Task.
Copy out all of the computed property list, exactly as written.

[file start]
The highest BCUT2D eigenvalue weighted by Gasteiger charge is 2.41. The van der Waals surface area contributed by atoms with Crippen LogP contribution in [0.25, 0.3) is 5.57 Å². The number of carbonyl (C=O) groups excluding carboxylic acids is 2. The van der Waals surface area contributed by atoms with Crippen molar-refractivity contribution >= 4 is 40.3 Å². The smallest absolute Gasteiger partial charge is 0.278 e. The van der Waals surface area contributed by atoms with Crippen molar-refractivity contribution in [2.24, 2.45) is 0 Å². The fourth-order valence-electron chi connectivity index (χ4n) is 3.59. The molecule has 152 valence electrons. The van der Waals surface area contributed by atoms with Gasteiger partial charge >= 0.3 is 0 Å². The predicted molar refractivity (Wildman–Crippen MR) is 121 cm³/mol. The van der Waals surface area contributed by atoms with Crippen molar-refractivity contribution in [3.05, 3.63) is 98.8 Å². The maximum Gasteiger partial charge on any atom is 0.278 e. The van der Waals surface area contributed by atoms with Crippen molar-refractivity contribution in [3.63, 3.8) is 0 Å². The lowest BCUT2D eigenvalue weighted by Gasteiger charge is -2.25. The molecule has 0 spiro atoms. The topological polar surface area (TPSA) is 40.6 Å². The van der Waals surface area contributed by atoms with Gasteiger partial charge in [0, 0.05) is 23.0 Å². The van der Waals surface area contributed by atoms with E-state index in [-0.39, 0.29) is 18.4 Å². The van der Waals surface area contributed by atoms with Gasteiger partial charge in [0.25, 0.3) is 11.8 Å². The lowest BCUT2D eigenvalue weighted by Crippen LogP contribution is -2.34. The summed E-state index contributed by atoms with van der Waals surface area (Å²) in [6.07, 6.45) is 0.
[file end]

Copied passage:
The highest BCUT2D eigenvalue weighted by Gasteiger charge is 2.41. The van der Waals surface area contributed by atoms with Crippen LogP contribution in [0.25, 0.3) is 5.57 Å². The number of carbonyl (C=O) groups excluding carboxylic acids is 2. The van der Waals surface area contributed by atoms with Crippen molar-refractivity contribution >= 4 is 40.3 Å². The smallest absolute Gasteiger partial charge is 0.278 e. The van der Waals surface area contributed by atoms with Crippen molar-refractivity contribution in [2.24, 2.45) is 0 Å². The fourth-order valence-electron chi connectivity index (χ4n) is 3.59. The molecule has 152 valence electrons. The van der Waals surface area contributed by atoms with Gasteiger partial charge >= 0.3 is 0 Å². The predicted molar refractivity (Wildman–Crippen MR) is 121 cm³/mol. The van der Waals surface area contributed by atoms with Crippen molar-refractivity contribution in [3.05, 3.63) is 98.8 Å². The maximum Gasteiger partial charge on any atom is 0.278 e. The van der Waals surface area contributed by atoms with Crippen molar-refractivity contribution in [3.63, 3.8) is 0 Å². The lowest BCUT2D eigenvalue weighted by Gasteiger charge is -2.25. The molecule has 0 spiro atoms. The topological polar surface area (TPSA) is 40.6 Å². The van der Waals surface area contributed by atoms with Gasteiger partial charge in [0, 0.05) is 23.0 Å². The van der Waals surface area contributed by atoms with E-state index in [-0.39, 0.29) is 18.4 Å². The van der Waals surface area contributed by atoms with Gasteiger partial charge in [0.25, 0.3) is 11.8 Å². The lowest BCUT2D eigenvalue weighted by Crippen LogP contribution is -2.34. The summed E-state index contributed by atoms with van der Waals surface area (Å²) in [6.07, 6.45) is 0.